Baker's Dozen

Artists discuss the 13 records that shaped their lives

1. Marvin GayeWhat’s Going On

There were other albums that I discovered first, but there was something about What’s Going On, which really penetrated within me. I wasn’t that old when it came out, maybe nine or ten. I remember it just being everywhere. I grew up between Sweden and New York, and when that album came out we were living on the Lower East Side in New York. Don, my stepdad, was working on making a soundtrack for this movie called The Holy Mountain, which was made by this very leftfield filmmaker who was based in Mexico. Anyway, we had no money, and there was always this contrast between going from the Swedish countryside to downtown NY, especially in the 70s. It was as deep a contrast as you can get. There was something about the elements of that record, because it was everywhere – it seemed like it was coming out of all the shops and the radio – and in that way it’s always run a thread through my life. It’s always been a soundtrack, which evokes pictures, very filmic pictures.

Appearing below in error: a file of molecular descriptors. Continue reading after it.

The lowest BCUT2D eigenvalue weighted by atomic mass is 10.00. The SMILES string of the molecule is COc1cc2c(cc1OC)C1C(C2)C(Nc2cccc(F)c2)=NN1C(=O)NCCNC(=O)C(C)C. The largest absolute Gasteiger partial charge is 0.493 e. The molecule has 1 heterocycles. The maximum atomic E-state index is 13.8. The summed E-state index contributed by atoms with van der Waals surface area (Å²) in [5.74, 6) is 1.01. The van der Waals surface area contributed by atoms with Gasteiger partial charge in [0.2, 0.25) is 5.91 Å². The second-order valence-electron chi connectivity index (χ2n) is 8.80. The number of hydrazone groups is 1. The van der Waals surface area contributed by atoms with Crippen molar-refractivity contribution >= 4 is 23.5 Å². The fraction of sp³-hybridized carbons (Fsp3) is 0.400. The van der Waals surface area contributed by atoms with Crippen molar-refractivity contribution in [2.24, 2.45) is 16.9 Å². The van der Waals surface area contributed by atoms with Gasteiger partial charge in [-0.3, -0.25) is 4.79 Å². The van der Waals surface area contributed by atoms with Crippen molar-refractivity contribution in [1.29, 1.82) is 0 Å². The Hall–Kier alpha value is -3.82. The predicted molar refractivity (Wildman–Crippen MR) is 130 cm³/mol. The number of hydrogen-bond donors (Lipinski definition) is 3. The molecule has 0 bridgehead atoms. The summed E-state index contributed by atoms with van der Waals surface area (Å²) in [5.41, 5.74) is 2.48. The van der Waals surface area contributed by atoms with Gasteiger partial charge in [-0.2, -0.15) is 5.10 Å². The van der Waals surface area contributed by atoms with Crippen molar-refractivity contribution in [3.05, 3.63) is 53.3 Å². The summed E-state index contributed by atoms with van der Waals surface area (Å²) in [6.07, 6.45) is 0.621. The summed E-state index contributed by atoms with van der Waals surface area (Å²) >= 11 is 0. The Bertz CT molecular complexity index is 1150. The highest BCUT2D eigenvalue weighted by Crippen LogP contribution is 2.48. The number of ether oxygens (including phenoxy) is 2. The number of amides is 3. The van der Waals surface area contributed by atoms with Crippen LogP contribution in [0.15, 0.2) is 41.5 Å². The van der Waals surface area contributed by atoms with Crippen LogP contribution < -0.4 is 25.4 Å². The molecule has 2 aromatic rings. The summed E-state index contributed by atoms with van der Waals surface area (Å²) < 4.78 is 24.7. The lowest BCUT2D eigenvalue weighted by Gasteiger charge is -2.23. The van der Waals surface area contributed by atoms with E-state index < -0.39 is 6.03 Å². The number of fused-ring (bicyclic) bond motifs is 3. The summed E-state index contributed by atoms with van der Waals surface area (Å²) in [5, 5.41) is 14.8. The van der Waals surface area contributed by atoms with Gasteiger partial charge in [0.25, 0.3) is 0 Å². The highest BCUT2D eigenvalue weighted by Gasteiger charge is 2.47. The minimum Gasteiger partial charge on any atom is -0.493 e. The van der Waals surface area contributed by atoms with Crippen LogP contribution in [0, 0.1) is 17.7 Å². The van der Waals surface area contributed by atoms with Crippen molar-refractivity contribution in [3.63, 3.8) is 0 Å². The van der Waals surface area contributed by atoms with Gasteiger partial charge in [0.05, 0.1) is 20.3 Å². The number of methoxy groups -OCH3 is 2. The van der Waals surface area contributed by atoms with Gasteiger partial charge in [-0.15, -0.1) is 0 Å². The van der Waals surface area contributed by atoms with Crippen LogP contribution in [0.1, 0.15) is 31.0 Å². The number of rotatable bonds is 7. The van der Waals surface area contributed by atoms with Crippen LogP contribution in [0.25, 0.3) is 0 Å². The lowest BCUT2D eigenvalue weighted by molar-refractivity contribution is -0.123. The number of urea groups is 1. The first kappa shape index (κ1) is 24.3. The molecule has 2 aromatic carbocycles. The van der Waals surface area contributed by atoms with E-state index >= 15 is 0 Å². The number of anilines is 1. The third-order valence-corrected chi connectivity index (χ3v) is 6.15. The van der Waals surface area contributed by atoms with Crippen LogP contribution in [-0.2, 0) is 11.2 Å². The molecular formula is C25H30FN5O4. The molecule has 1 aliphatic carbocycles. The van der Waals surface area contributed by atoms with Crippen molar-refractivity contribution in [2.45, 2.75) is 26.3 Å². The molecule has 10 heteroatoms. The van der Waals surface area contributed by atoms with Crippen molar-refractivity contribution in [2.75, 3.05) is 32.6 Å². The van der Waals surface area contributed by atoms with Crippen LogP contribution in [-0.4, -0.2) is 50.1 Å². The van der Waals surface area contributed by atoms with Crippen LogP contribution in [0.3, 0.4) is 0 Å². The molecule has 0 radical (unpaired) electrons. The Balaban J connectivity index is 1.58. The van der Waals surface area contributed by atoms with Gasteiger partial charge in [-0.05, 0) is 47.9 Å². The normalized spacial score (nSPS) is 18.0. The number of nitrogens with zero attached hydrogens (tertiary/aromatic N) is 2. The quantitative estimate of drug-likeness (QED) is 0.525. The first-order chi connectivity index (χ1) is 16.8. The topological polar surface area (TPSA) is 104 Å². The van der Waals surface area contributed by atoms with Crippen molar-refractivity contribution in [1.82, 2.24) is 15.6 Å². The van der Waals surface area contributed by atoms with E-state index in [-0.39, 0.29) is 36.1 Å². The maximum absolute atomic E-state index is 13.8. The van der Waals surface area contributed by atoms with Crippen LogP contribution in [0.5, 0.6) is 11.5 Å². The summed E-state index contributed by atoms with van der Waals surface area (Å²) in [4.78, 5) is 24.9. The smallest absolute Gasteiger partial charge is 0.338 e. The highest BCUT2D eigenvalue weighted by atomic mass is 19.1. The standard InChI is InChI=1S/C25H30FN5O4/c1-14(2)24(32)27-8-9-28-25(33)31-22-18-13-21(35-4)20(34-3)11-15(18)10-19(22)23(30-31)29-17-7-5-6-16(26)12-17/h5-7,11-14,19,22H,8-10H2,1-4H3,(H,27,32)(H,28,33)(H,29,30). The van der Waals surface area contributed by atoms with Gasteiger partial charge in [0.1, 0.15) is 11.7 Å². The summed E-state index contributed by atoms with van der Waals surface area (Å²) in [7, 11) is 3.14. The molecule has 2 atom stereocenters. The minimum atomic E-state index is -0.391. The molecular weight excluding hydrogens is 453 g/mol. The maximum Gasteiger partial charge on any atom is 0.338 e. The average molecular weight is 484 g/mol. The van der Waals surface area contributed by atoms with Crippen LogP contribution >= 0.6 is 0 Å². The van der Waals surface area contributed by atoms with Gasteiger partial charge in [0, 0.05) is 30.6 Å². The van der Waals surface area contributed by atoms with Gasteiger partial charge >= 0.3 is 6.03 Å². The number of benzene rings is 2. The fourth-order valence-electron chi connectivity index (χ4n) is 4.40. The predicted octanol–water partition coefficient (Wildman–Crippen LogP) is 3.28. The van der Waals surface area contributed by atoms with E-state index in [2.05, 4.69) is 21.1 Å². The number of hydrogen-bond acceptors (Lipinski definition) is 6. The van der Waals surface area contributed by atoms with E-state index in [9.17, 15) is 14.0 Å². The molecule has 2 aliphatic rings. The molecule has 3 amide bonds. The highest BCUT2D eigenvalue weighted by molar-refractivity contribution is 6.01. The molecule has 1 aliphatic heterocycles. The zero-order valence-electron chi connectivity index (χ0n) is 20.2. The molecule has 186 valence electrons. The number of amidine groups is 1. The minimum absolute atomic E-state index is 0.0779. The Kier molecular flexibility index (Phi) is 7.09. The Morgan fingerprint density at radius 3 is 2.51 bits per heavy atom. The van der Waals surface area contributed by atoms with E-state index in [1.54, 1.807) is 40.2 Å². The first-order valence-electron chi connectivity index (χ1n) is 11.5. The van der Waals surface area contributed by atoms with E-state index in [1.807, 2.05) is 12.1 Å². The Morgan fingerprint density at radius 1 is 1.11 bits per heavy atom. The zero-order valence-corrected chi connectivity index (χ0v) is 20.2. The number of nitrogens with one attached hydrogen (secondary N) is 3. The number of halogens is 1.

I think, in retrospect, that it was tied into the fact that at that time we were always driving up at the weekends to visit family up in Harlem. I remember in particular one journey, going up in the car with my Auntie Betty and my brother Eagle Eye, and it was raining. I was looking out at Harlem, and really perceiving a low, a sense of depression – when I watched that film American Gangster with Denzel Washington, it reminded me of that era, where you’d go to Harlem and most of the people were strung out. I think sometimes kids pick up on things can’t articulate them – you don’t necessarily know what it is. Around that same time, my dad was having his own problems with his own re-appearing demons; with drugs and heroin and stuff – and that was something that when it happened, happened in NY. It was in that same era that I discovered that something was wrong with him, when we were there. So, I think the record has always been a very deep and hopeful album, but it’s also very melancholic, and it triggers all these things.

There was a sense in which I had to almost grow up a bit too fast at that time – being on my own a lot, or taking myself and my little brother to school. It was definitely what you’d call a threshold time for me. Now that album, and my whole family’s record collection, the one that I grew up with, and which now consists of my parents’ collection as well as my brother’s and mine, and other people’s added to it – is in Sweden, in an old schoolhouse in the woods, where I also grew up. I still take that album out these days when I’m there.

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